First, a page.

We would be bringing almost all of our food with us as well as camping supplies, clothing, and, of course, our cameras. So, how do you fit camping gear, 50lbs of camera equipment, and two weeks worth of food and clothes in a 2016 Ford Mustang? Why, the Redneck Rear-Seat-Delete Kit™, of course! This highly specialized kit involved removing the back seat and replacing it with pieces of plywood acquired from the crates my work receives materials in from overseas. After careful measurements, we hacked away with a jigsaw until it fit relatively tightly. With the convertible top, we had a veritable pickup truck! An enormous Rubbermaid bin would occupy most of the space, and water, a cooler, and other items we wanted easy access to would ride behind us. The rest got packed into the car’s rather generously sized trunk.

We left on the evening of Friday, August 20th, for the short drive to San Jose. I never count this as the first day of a road trip – San Jose is just too regular a destination for me to think of as the start of a vacation. It was the next morning that the trip really started.

On the Road

Buona Sera Inn
Buona Sera Inn

Starting out early on Saturday morning, we headed up I-680, across the Benicia-Martinez Bridge, and onward to I-5 for the long trip to our reserved room in Grant’s Pass, Oregon. When we checked in, we were greeted with: “Just the two of you and a pup?” No. No pup. We picked our room when we made our reservation weeks before – one of the no pets allowed rooms – because of allergies. The desk clerk had been commenting on how busy it was and that all the motels were booked, but now due to plumbing problems the only rooms available here were pet rooms. Here we were in Grants Pass, Oregon, with no place to stay except the dog house. The desk clerk offered to help us find another motel, but this was just minutes after he had commented that there were no other vacancies in town. This would not do. After some conversations between the manager and the desk clerk, they decided they could provide us with a pet-free room that was a bit of an upgrade at no extra cost. The room did turn out rather pleasant, away from the street and it was nicely decorated. Tragedy averted.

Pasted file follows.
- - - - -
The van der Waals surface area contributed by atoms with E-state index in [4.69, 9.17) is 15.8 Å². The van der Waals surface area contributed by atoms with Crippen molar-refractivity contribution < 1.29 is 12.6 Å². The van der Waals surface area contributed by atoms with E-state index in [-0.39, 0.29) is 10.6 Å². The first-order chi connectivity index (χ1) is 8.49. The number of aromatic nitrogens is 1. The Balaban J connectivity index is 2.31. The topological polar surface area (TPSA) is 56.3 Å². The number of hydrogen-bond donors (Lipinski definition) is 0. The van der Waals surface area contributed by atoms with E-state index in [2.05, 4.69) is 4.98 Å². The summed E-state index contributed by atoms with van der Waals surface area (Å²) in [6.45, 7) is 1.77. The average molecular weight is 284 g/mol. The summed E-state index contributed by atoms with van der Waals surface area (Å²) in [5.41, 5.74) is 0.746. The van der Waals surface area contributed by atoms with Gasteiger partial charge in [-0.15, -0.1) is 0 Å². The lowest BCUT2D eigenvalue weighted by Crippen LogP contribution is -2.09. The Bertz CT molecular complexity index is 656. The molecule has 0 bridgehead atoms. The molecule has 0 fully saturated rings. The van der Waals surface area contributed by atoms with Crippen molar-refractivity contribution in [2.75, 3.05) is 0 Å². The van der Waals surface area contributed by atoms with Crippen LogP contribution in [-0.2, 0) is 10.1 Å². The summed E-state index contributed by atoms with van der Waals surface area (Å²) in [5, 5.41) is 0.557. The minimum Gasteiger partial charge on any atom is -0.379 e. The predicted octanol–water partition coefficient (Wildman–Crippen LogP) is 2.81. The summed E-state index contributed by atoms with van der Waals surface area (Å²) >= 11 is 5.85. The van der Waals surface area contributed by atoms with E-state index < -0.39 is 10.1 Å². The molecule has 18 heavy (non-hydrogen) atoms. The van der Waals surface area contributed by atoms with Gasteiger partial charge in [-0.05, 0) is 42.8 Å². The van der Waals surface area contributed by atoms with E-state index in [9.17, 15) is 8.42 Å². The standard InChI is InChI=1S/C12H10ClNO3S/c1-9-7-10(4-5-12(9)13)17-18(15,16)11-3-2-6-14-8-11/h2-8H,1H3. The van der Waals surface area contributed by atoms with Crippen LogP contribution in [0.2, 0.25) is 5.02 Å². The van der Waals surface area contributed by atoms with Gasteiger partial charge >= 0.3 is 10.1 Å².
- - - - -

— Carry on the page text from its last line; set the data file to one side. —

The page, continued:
SILVER FALLS STATE PARK

The next day we traveled to the first destination on our itinerary: Silver Falls State Park, among the best known of Oregon’s parks and often called the Crown Jewel of the Oregon State Parks System. The seven-mile Trail of Ten Falls loops past – you guessed it – ten of the park’s waterfalls, and there are other trails to several more waterfalls. We knew that we had packed a lot in on this trip, and wanted to arrive at our motels or campgrounds in the late afternoon while it was still light. We wouldn’t have time to do everything there was to do on many of our stops, so at Silver Falls we only stopped to see two of the waterfalls; South Falls near the main park day use area and North Falls from both a distant overlook and from the trail that passed behind the falls.

"The Forest Beyond the Falls" [North Falls in Silver Falls State Park, Oregon]

THE GLOCKENSPIEL